My cholestoral level isn’t high for a chap of my age. But it would be a little on the high side for a man ten years my senior. So it’s not such a bad idea to get it a little lower now. I’ve switched to semi skimmed milk – doctors suggestion rather than doctors orders.  I don’t like the semi stuff enough to drink on its own. It’s for coffees and cereal only, so my number one source of cholesterol has been largely eliminated.

Last thing before bedtime, its sometimes nice to have a nightcap. I’m not much of a fan of alcohol, though. There are only a few drinks that I genuinely like, and even those I imbibe infrequently. But I have developed quite a taste for whisky cream liqueurs. My cow intake is a morn to midnight affair.

My taste for cream liqueurs comes from our visits to Scotland. Edinburgh introduced me to the delight of Columba. In Inverness I discovered Arran Gold. They’re both smooth drinkers. The former has more of a whisky kick to it. The latter is milder with a very enjoyable honey flavour. Best of all, no one I know really likes cream liqueurs, so I get them all to myself.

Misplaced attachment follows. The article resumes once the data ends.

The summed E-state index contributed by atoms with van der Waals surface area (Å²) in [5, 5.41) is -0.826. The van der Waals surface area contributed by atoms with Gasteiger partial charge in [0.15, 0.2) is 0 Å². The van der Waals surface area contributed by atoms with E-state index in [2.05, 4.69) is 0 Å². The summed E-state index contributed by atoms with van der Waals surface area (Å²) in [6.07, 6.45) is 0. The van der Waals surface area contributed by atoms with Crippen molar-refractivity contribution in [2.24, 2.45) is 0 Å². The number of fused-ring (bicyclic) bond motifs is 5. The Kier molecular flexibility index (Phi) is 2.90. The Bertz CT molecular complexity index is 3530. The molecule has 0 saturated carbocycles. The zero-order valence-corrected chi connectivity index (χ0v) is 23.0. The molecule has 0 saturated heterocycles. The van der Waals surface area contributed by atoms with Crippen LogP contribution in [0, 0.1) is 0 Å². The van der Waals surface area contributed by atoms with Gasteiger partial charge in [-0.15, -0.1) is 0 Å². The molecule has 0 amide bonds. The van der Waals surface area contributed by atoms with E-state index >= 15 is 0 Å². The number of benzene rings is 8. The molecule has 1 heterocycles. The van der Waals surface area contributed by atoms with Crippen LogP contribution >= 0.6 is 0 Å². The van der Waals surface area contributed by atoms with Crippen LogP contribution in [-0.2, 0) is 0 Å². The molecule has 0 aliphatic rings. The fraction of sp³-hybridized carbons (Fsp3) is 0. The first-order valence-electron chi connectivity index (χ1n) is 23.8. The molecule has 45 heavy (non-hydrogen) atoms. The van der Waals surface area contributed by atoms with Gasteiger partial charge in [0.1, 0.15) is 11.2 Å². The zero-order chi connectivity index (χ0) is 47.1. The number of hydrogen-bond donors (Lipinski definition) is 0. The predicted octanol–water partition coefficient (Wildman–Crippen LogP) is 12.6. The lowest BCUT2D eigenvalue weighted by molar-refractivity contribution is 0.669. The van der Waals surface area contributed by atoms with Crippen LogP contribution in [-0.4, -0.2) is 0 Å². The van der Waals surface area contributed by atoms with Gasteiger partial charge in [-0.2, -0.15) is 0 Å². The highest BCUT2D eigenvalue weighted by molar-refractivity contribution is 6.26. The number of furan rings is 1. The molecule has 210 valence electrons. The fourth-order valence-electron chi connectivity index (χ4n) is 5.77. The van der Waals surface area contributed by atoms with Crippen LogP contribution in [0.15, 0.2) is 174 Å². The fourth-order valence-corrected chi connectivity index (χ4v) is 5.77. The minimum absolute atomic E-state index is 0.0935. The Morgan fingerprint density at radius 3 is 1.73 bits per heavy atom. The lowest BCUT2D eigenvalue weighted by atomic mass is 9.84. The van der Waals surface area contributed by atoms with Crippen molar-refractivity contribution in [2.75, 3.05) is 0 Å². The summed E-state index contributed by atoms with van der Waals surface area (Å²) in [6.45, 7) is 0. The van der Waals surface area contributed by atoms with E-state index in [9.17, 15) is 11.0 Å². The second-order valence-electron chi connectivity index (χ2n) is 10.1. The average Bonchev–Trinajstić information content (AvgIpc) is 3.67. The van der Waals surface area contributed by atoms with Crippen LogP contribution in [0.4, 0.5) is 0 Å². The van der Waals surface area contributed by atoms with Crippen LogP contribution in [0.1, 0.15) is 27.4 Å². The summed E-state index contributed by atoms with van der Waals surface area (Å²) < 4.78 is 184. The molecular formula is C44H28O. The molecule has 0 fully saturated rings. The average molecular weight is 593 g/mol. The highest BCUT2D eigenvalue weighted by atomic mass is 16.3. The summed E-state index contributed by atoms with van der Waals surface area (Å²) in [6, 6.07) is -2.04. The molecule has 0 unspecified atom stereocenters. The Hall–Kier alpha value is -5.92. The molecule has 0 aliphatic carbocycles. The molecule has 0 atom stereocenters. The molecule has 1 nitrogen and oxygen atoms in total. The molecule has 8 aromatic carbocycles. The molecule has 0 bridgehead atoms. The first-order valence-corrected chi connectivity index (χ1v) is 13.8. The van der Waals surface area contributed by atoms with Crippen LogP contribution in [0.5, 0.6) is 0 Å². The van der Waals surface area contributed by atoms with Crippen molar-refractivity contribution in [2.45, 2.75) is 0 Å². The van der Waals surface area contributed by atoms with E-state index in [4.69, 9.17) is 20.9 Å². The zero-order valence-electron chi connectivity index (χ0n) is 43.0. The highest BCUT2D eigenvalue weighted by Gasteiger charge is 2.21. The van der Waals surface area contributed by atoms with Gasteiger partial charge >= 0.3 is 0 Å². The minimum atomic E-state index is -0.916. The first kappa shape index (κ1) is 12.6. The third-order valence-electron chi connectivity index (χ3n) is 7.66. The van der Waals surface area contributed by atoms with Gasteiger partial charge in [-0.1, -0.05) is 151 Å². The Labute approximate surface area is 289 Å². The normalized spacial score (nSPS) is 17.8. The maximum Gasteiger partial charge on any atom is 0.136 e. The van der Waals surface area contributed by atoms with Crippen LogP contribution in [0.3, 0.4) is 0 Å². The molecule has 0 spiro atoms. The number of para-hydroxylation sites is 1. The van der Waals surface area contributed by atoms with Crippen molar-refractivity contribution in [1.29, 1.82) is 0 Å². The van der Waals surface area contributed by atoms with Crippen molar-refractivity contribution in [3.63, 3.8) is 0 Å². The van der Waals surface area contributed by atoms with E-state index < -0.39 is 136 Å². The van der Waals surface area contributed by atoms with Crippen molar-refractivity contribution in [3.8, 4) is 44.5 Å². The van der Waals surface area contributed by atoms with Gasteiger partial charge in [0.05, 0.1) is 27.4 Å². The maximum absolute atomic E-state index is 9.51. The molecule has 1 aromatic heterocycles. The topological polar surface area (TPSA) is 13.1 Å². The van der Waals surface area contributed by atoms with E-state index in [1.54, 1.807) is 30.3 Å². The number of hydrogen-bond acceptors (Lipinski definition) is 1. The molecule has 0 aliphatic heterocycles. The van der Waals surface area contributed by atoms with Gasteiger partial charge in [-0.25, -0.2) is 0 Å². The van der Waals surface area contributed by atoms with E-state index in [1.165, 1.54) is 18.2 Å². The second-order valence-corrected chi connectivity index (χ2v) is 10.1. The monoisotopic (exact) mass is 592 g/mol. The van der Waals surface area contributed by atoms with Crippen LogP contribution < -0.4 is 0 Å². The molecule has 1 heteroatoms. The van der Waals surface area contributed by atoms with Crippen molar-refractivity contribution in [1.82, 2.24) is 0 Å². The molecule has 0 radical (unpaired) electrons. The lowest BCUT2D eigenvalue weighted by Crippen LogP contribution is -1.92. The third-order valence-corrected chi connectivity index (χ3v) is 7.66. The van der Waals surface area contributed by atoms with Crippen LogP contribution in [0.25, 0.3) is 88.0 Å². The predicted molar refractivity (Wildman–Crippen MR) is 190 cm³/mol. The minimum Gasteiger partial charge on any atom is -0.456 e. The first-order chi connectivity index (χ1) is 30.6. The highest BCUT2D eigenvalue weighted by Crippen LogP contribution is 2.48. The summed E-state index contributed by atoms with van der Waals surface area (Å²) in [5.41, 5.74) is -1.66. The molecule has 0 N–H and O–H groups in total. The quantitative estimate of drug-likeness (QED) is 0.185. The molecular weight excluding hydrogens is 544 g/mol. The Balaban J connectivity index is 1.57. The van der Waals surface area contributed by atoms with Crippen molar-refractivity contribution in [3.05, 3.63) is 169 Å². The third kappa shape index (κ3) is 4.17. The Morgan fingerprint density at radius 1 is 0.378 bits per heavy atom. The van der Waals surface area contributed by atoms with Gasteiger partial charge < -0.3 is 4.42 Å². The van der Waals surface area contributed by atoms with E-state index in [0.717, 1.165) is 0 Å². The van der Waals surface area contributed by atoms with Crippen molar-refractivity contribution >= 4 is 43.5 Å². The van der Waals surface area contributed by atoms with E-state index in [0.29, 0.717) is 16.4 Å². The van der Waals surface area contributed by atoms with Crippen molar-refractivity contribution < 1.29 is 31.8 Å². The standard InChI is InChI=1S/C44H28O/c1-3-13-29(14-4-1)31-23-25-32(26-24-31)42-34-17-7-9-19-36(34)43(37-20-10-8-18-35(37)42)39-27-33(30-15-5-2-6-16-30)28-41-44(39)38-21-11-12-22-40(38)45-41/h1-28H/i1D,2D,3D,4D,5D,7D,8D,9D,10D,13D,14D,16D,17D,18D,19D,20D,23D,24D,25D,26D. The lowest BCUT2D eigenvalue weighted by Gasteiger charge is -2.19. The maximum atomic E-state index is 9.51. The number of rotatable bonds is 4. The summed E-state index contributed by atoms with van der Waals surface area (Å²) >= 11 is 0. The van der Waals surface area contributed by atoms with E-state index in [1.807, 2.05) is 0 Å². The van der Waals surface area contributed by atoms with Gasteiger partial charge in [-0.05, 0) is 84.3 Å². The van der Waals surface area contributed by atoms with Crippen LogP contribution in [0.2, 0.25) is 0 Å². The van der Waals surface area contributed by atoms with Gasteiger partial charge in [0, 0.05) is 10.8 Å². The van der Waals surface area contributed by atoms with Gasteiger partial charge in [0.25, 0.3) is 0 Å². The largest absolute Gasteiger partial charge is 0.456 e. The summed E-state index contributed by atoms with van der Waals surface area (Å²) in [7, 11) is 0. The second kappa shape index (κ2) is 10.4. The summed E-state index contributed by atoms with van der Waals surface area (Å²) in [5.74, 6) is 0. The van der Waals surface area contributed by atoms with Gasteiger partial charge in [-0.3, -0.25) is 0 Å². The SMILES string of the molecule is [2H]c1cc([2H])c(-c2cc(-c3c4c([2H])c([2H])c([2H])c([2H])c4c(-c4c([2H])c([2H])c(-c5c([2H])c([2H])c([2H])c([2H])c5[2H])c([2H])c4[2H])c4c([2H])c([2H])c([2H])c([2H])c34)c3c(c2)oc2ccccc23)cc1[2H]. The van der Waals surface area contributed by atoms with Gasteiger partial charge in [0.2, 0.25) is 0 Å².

So that’s my Cow Diet. Feel free to give it a go. Although truth be told, I do have a better diet to recommend. This is a top secret diet that every weight loss and health nut company try to hide from you. It’d kill their profits, you see. It’s so simple that it has no recipe book that can be sold, nor powdered meals to prescribe. It’s so simple it’s just seven words long. Ready? Here it is…

Eat food. Mostly plants. Not too much.

7 thoughts on “The Cow Diet

  1. Having killed my share of farm animals, I’ll admit that buying from the store is much preferred .
    A botched killing story: